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9/11 firefighter: Pride in his heart, dust in his lungs

John Makely / The Baltimore Sun file

Early in the morning on September 12, 2001 rescue workers remove debris by hand from the ruins of the World Trade Center towers as the sunlight hit the remnants of the north tower.

 The first time I took a picture of FDNY firefighter John Gates was September 12, 2001, at Ground Zero. Of all of the men and women there that day, digging through the wreckage, John stood out. His face said it all: Disbelief at what had just happened, the gravity of the events that were unfolding. The sadness we felt.

I had arrived at Ground Zero around 3 AM on September 12.   At the time, I was living in Baltimore and working as a staff photographer for The Sun. When the first plane hit the North Tower, I checked in with my office and began making my way to lower Manhattan. When I arrived about 18 hours later, the scene was unfathomable.

John Makely/ The Baltimore Sun file

FDNY firefighter John Gates looks on as a stretcher carrying a rescued police officer is loaded into an ambulance while others applauded the rescue at Ground Zero on September 12, 2001.
In a 2002 interview Gates talked about what he was thinking at that moment.
"I was thinking about all my friends that could still buried in the rubble. It took a few days before you started to realize that you're probably not going to find anybody alive and that was kind of overwhelming that there were so many guys just from my firehouse alone, not to mention my cousin, Neil Leavy from 217 Engine who died in the collapse too. He was one of the first guys recovered, because he was in the south lobby, they found him within the first week. I didn't even know he was missing in this picture. I was still kind of hoping that they would find pockets of guys still alive."

As I started working, I noticed two lines of firefighters forming amid the jagged debris. The firefighters passed down their lines a stretcher holding a Port Authority Police Officer who had been found alive deep in the wreckage of the towers. It had taken hours to free the officer, and as the stretcher got closer to the ambulance at the end of the line, applause began to build.  It would turn out to be one of the few bright spots in the months to follow.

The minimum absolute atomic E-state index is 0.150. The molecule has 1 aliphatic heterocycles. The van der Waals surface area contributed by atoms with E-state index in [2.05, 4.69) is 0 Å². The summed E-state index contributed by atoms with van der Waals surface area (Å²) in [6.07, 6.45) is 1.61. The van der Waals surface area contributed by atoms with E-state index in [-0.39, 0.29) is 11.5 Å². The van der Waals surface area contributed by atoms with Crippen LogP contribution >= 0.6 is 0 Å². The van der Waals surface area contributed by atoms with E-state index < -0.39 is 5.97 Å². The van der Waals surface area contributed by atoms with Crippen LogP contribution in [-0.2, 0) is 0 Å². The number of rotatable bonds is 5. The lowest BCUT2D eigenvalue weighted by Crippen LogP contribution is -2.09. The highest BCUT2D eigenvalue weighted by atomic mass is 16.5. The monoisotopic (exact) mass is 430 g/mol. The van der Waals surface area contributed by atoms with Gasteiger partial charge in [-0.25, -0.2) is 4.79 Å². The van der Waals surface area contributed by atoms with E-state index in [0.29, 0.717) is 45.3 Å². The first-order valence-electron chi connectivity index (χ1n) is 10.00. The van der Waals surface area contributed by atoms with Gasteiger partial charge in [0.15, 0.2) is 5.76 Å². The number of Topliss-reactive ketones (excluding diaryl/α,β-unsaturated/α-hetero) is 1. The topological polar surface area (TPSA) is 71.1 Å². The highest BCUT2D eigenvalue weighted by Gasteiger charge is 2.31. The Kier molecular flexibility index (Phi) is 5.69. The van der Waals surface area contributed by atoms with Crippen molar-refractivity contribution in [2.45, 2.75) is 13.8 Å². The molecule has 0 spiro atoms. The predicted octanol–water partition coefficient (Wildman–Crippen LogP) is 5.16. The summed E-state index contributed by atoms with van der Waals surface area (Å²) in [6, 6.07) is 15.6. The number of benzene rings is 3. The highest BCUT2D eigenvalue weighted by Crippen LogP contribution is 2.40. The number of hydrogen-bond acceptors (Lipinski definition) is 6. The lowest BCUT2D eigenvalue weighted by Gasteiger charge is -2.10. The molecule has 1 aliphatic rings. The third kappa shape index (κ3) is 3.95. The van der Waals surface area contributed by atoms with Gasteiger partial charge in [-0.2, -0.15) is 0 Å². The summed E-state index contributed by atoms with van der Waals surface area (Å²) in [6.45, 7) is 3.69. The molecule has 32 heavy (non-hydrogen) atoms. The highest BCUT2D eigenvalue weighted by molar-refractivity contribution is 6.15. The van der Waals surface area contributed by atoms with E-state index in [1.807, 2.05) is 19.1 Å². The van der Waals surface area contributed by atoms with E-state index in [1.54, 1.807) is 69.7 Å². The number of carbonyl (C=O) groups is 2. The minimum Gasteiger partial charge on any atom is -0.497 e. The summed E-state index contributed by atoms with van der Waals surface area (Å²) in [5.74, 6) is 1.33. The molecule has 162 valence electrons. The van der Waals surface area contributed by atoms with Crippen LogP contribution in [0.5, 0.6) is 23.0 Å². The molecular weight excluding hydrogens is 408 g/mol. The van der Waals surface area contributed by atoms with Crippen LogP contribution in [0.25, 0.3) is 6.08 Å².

John Gates from Ladder 3 in the East Village was one of the firefighters in the line carrying the stretcher that day. To me, his expression captured the sadness, confusion, anger and so many other raw, inexplicable emotions that a lot of people were feeling. Even though his face had such an impact on me, he was at that time still just a face in the crowd. It wasn’t until a year later that I would even learn who John Gates was.

John Makely/ The Baltimore Sun file

New York Firefighter John Gates , photographed in front of the firehouse with other members of the company on July 28, 2002. He was originally photographed on Sept. 12, 2001 as he watched as a Port Authority policeman loaded into an ambulance after getting pulled alive from the rubble early in the morning on Sept. 12. As fellow rescue workers applauded, Gates looked on, hoping that they would find more people alive. His firehouse alone was missing twelve men.

 Ten years after that first image of John Gates standing in the line of firefighters at Ground Zero, his expression and everything it said still remains with me.  I visited with John again this year, documenting through still images and video how the 9/11 attacks affect him today, and what the past decade has been like for him.

John Makely / msnbc.com

Retired FDNY firefighter John Gates stands outside of the Ladder 10 firehouse, across the street from an entrance to the World Trade Centers construction site, on the day that President Obama came to the site to lay a wreath for the fallen. Gates was forced to retire after the toxic cloud of debris from the collapsing towers damaged his lungs.

John Makely / msnbc.com

Retired FDNY firefighter John Gates plays with his youngest son Oliver at home in Staten Island.

John Gates was married just four months before the attacks. Today, he and his wife, Maricel, have two energetic boys. Still, there are reminders every day of what he lost on 9/11.  The toxic dust that John Gates inhaled during the attacks and in the weeks after that he spent searching through debris has left a permanent mark on him and over 1400 other FDNY personnel.  Besides the initial shock that all survivors had to overcome following the attacks, Gates now has to find a new path without the friends who died or the career he loved. Like many, moving forward after the attacks of 9/11 has been an ongoing challenge. This is my report:

Retired New York firefighter John Gates' life was changed irrevocably by the toxic cloud at Ground Zero. Ten years later, he works to figure out a new path forward—while never forgetting the past.